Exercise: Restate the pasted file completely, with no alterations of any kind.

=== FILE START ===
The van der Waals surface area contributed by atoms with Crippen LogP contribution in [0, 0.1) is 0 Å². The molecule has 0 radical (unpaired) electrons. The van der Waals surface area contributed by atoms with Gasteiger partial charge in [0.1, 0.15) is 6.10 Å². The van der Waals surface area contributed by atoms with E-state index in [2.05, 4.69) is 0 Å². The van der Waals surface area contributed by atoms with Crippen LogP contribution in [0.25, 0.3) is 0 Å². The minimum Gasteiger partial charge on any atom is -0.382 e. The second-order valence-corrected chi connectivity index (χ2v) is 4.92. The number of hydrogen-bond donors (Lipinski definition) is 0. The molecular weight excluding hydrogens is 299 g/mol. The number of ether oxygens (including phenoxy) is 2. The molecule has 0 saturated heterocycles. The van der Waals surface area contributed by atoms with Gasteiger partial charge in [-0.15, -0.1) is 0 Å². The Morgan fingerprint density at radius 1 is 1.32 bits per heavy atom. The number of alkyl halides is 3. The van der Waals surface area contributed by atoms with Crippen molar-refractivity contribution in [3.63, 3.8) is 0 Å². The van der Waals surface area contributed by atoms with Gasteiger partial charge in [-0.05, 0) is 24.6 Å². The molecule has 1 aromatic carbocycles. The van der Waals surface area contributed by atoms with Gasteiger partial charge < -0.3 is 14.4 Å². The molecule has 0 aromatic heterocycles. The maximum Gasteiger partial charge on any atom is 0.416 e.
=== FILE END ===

The van der Waals surface area contributed by atoms with Crippen LogP contribution in [0, 0.1) is 0 Å². The molecule has 0 radical (unpaired) electrons. The van der Waals surface area contributed by atoms with Gasteiger partial charge in [0.1, 0.15) is 6.10 Å². The van der Waals surface area contributed by atoms with E-state index in [2.05, 4.69) is 0 Å². The van der Waals surface area contributed by atoms with Crippen LogP contribution in [0.25, 0.3) is 0 Å². The minimum Gasteiger partial charge on any atom is -0.382 e. The second-order valence-corrected chi connectivity index (χ2v) is 4.92. The number of hydrogen-bond donors (Lipinski definition) is 0. The molecular weight excluding hydrogens is 299 g/mol. The number of ether oxygens (including phenoxy) is 2. The molecule has 0 saturated heterocycles. The van der Waals surface area contributed by atoms with Gasteiger partial charge in [-0.15, -0.1) is 0 Å². The Morgan fingerprint density at radius 1 is 1.32 bits per heavy atom. The number of alkyl halides is 3. The van der Waals surface area contributed by atoms with Crippen molar-refractivity contribution in [3.63, 3.8) is 0 Å². The van der Waals surface area contributed by atoms with Gasteiger partial charge in [-0.05, 0) is 24.6 Å². The molecule has 1 aromatic carbocycles. The van der Waals surface area contributed by atoms with Gasteiger partial charge < -0.3 is 14.4 Å². The molecule has 0 aromatic heterocycles. The maximum Gasteiger partial charge on any atom is 0.416 e.